This SAE Aerospace Recommended Practice (ARP) defines procedures for testing aircraft engine fuel pumps for the purpose of determining their resistance to deterioration, during steady state endurance test, while receiving MIL-T-5624 Grade JP-4 fuel as a homogenous mixture of gas and liquid expressed as a ratio of vapor volume to liquid volume (V/L).<p>If any of the above conditions do not apply, refer to Section 2.<p>The procedure recommended herein is based on experience gathered by a number of laboratories conducting component qualification tests to MIL-E-5009, currently MIL-E-5007. It is intended to produce a uniform reproducible steady state test condition for fuel pump cavitation testing as required by various military engine specifications.<p>This test is not intended to establish altitude or climb rate, starting, or other transient performance of the article tested.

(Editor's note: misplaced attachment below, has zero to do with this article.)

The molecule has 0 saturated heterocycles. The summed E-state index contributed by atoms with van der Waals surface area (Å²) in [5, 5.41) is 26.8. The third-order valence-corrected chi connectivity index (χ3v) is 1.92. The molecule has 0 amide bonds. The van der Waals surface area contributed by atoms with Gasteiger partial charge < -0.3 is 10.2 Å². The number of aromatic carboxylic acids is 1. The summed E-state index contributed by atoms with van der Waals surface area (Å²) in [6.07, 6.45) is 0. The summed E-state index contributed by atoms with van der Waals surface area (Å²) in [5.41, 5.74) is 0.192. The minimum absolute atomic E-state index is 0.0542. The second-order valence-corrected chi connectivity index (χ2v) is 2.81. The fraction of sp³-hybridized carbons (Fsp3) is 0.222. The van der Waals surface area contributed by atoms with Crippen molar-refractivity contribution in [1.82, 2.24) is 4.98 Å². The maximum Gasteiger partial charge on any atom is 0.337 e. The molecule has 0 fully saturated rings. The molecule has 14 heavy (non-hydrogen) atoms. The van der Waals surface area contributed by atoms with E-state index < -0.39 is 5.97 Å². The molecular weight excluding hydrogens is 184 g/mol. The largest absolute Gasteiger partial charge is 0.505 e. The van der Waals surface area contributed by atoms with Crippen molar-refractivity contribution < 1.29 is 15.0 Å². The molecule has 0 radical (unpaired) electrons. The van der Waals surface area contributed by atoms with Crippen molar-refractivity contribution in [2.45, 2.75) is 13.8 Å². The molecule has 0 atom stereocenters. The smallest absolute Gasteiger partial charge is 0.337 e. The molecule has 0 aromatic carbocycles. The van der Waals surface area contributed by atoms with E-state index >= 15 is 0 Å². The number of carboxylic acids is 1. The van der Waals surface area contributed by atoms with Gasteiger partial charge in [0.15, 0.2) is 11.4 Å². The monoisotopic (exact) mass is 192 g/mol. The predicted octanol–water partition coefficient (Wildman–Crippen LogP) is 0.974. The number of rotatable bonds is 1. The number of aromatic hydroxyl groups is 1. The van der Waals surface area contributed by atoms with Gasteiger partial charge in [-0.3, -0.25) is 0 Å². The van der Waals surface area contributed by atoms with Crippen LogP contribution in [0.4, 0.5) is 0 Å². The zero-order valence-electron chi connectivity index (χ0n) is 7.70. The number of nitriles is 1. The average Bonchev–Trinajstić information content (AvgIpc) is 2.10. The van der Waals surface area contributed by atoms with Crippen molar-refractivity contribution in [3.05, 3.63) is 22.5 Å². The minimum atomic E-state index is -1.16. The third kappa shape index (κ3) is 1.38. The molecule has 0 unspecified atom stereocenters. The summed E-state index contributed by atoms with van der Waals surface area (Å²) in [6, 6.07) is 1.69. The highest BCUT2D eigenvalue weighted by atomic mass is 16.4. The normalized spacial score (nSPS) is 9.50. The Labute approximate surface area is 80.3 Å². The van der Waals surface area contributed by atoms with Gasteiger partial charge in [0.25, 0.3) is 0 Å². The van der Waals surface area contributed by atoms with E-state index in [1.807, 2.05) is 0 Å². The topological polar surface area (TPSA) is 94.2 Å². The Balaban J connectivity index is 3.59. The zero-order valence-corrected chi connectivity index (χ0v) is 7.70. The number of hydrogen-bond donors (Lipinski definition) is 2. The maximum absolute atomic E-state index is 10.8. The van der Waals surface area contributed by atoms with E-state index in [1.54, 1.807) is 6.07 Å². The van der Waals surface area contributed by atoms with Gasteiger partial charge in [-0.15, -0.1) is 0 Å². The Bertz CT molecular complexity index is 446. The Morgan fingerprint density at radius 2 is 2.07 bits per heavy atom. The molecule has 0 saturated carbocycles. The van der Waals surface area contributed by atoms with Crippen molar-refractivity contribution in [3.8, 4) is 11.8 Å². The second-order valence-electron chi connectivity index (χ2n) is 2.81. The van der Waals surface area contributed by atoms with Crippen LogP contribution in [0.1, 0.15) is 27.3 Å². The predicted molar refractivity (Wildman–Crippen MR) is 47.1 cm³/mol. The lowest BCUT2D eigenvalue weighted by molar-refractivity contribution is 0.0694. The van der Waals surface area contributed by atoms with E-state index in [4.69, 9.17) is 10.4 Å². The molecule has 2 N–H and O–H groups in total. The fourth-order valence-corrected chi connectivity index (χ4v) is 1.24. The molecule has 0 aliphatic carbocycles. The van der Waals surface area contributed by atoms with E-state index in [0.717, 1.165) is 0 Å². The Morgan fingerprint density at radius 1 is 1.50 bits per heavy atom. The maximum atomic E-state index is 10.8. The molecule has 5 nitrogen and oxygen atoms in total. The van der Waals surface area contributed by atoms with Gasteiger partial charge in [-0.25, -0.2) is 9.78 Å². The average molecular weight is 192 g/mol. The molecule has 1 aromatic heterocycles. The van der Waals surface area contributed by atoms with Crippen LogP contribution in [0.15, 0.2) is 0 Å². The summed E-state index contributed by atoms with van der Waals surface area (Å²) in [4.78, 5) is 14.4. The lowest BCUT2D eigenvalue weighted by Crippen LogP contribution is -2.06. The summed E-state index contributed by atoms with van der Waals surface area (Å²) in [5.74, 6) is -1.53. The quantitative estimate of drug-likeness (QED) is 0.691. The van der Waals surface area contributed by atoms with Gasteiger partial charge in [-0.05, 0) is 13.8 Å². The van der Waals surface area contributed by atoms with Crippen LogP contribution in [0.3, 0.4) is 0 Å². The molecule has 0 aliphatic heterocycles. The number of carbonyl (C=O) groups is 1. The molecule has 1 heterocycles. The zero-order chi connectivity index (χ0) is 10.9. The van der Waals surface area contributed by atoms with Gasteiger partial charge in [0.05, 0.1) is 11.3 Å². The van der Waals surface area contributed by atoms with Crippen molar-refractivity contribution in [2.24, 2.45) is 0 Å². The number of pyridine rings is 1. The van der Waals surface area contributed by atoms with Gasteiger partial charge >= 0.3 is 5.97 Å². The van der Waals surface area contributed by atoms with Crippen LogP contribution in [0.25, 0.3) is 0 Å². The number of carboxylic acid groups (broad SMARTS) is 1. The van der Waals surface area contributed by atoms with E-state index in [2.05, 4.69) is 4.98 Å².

ASTM D1655 Jet A, Jet A-1 and worldwide equivalents have been the principal jet fuels used by the commercial aerospace industry for many decades now. More recently, the use of Russian TS-1, RT fuels and Chinese No 3 fuel by worldwide – airlines has increased significantly. Engine and airframe manufacturers depend on knowledge of many fuel properties outside the normal specification properties for design issues. These properties are commonly referred to as the ‘fit-for-purpose’ properties. One such property is the air solubility coefficient, which is used in the determination of two-phase flow conditions in fuel system components under suction conditions. SAE Aerospace Recommended Practice ARP492 is the industry standard for the aircraft engine fuel pump cavitation endurance test. This ARP is also used to undertake two-phase suction performance tests of engine-mounted fuel boost pumps. The suction performance of a turboshaft engine boost pump is frequently a key characteristic as many modern helicopters rely solely on suction lift operation to transfer the fuel from the fuel tank to the engine fuel pump inlet. The pump has to perform as advertised; there is no back-up. ARP492 provides two means of determining a two-phase flow condition, by the use of an in-line meter or via a calculation method. The calculation method is based on the - MIL-DTL-5624 Grade JP-4 fuel, a fuel which is being phased out. In SAE Aerospace Information Report AIR1326 it states ‘The solubility coefficient “k” for fuels can be calculated by the formula in ARP492A, Appendix 1, A4.1. Additional research however, has shown that the formula is not accurate for kerosene type fuels’. Where a wide-cut fuel has been approved by an engine manufacturer, for example Jet B, its maximum operating temperature has sometimes been restricted to cold weather operation. As such, suction performance testing on the unrestricted kerosene fuels is necessary. Thus the current equation in ARP492 is insufficient for aerospace design engineers to apply to the most popular jet fuels such as Jet A, Jet A-1, or JP-8.